Homes and businesses in the South East have been flooded with up to four feet of water after torrential rain and storms swept the region. Almost a month's worth of rain fell in just one weekend, North Kent and South Essex were particularly badly hit and elsewhere, lightning and strong winds damaged homes.
Today the long job of clearing up began. David Johns reports, speaking to householder Bill Smith, pub manager Peter Pethers, Gravesham Borough Council leader John Burden, householders Rose & Bob Kitts, and Castle Point MP Rebecca Harris.
Home owners in Essex, Rose and Bob Kitts, are beginning the clean up operation after their home was swamped by floods over the weekend.
The Costa Concordia is ready to be towed away from the Italian island where it struck a rock and capsized two-and-a-half years ago, killing 32 people, officials have revealed.
Many survivors were from the south including dancers from Dorset and Kent as well as passengers from Surrey and Hampshire.
The ship should have been ready to tow today, Monday, but the departure has been pushed back a day due to forecasts of rough seas.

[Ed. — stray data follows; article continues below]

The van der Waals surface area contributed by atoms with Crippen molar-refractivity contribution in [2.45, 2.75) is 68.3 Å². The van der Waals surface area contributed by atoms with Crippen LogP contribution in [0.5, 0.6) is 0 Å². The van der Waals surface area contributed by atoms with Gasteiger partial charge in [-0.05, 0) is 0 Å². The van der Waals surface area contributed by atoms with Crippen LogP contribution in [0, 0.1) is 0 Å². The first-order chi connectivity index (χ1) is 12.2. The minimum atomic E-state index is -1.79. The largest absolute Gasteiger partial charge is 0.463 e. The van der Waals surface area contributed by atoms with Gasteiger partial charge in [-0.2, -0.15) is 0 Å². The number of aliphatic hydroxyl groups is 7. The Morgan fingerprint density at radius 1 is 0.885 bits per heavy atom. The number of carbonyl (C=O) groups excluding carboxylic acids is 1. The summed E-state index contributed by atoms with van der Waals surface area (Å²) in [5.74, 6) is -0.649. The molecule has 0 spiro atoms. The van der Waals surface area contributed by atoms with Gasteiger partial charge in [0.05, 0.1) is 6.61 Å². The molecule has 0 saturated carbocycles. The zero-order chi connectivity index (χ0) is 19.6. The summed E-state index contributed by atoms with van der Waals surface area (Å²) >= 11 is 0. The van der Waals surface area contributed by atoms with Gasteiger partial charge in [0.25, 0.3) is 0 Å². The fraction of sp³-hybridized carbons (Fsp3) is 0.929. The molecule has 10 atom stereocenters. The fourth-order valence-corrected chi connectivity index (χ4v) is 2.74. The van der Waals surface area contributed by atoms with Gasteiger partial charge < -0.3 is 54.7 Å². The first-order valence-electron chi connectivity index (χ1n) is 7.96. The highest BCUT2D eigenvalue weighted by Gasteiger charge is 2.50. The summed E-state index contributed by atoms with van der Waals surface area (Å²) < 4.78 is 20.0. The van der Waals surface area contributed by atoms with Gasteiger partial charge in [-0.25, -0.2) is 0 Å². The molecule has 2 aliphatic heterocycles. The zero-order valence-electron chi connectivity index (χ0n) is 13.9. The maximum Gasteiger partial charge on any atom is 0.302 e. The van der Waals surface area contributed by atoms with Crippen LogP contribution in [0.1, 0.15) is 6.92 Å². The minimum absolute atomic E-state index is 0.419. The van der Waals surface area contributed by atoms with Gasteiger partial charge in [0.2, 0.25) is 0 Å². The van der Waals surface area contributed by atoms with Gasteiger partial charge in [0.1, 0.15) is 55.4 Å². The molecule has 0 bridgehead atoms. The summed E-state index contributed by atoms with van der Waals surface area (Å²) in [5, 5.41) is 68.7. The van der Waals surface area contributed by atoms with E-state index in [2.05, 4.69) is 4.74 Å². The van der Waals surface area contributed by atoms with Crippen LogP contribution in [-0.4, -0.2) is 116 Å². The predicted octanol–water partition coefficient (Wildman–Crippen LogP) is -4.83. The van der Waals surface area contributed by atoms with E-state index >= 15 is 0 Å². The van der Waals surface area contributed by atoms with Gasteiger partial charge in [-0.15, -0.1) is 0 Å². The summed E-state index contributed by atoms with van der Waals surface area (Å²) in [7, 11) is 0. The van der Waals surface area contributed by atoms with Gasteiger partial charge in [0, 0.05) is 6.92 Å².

The 114,500-tonne Concordia has been slowly lifted from the sea floor since last Monday, when salvagers began pumping air into 30 large metal boxes attached around the hull.
A convoy of 14 vessels, led by the tug boat Blizzard, will then tow the Concordia to a port near Genoa, where it will be broken up for scrap, completing one of the biggest maritime salvage operations in history.
The president of the French Concordia survivors group Anne Decre, who is on the island of Giglio, told Reuters that the departure of the ship will be an important symbolic moment for those who were aboard the night of the shipwreck.